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« Obama: "The American Promise" | Blog Home Page | Strategy Memo: McCain's Turn »

Obama Accepts Nomination, Pledges "American Promise"

DENVER, Colorado -- The first African American in United States history accepted a major party's presidential nomination tonight, breaking at least one barrier that has stood for two hundred thirty-two years.

Giving thanks to party leaders and former rivals after a prolonged ovation from 75,000 fans crammed into Invesco Field, Barack Obama brought the crowd to their feet again: "With profound gratitude and great humility, I accept your nomination for the presidency of the United States."

Vaulted into prominence by an optimistic convention keynote speech four years ago, Obama took the opportunity to change tactics with a hard-hitting criticism of President Bush and Senator John McCain while focusing heavily on policy proposals some have suggested have been lacking in Obama's earlier speeches.

"Tonight, I say to the American people, to Democrats and Republicans and Independents across this great land: enough! This moment -- this election -- is our chance to keep, in the 21st century, the American promise alive," Obama said. "Because next week, in Minnesota, the same party that brought you two terms of George Bush and Dick Cheney will ask this country for a third. And we are here because we love this country too much to let the next four years look like the last eight."

Perhaps best known for his 2004 assertion that "[w]e are not a collection of Red States and Blue States, we are the United States of America," Obama reprised the line to blunt notions that Democrats and Republicans have differing levels of patriotism. "The men and women who serve in our battlefields may be Democrats and Republicans and Independents, but they have fought together and bled together and some died together under the same proud flag. They have not served a red America or a blue America, they have served the United States of America," he said. "So I've got news for you, John McCain. We all put our country first."

Obama pulled no punches in Denver. McCain's economic policies are flawed "not because John McCain doesn't care. It's because John McCain doesn't get it," Obama said. "[I]t's time for them to own their failure. It's time for us to change America."

That change, which Obama has promised since launching his campaign in February 2007, had been somewhat ambiguous before tonight's address, and the Democratic nominee used his speech to flesh out more details of what he called "the American promise."

Obama promised to revise the tax code, eliminate the capital gains taxes for certain small businesses and cut taxes for what he said would be nineteen in every twenty families. He promised an end to dependence on oil from the Middle East and an increased reliance on American-produced energy.

"America, now is not the time for small plans," he said. From education to universal health care, workers' rights and bankruptcy laws, Obama offered red meat to the stadium of fans. In an appeal to more fiscally conservative voters, Obama also promised a "line by line" review of the federal budget with an eye toward cost reduction "because we cannot meet twenty-first century challenges with a twentieth century bureaucracy," he said.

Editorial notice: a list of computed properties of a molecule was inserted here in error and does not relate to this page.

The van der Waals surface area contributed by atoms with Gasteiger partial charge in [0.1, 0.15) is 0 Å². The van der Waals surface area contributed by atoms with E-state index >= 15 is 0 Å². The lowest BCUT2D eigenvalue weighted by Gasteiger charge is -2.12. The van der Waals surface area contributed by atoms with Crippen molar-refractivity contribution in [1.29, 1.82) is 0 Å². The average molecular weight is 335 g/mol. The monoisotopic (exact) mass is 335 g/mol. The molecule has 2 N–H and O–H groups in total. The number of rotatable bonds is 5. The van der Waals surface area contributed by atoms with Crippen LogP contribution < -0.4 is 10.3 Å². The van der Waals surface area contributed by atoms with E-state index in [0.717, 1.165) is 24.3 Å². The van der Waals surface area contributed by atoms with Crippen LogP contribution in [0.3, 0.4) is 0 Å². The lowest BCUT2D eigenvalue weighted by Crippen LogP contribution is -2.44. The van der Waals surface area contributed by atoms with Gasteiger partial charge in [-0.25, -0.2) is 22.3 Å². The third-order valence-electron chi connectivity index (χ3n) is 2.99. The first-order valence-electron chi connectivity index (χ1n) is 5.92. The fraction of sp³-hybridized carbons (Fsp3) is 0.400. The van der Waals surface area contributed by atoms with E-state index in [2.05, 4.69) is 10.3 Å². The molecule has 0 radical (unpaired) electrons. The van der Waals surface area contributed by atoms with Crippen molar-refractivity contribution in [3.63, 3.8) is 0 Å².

Obama laid out a contrast with McCain more clearly, and to a wider audience, than he has at any point during the campaign. Obama and McCain have been content with debating more about the wars in Iraq and Afghanistan than any other single issue, and on both war and domestic policy, Obama cast himself as the candidate of the future. "We need a President who can face the threats of the future, not keep grasping at the ideas of the past," he said.

Though both campaigns has devolved into name-calling and petty arguments over issues which will help no undecided voters decide, Obama pledged to renew his commitment to a high-minded campaign. "What I will not do is suggest that the Senator takes his positions for political purposes," Obama said. "Because one of the things that we have to change in our politics is the idea that people cannot disagree without challenging each other's character and patriotism."

In Invesco Field, and across the nation, enthusiasm Obama's initial introduction to America from 2004 was renewed in one of the most dramatic speeches of the 2008 presidential campaign. "I stand before you tonight because all across America something is stirring. What the nay-sayers don't understand is that this election has never been about me. It's been about you," Obama said.

The American promise, Obama said, is what "brought Americans from every corner of this land to stand together on a Mall in Washington, before Lincoln's Memorial, and hear a young preacher from Georgia speak of his dream."

"America, we cannot turn back. Not with so much work to be done. Not with so many children to educate, and so many veterans to care for. Not with an economy to fix and cities to rebuild and farms to save. Not with so many families to protect and so many lives to mend," Obama said. "America, we cannot turn back. We cannot walk alone. At this moment, in this election, we must pledge once more to march into the future."

Forty-five years to the day after Martin Luther King Jr. told a crowd of thousands marching on Washington that he had a dream, many dreams were realized as Obama accepted his party's presidential nomination.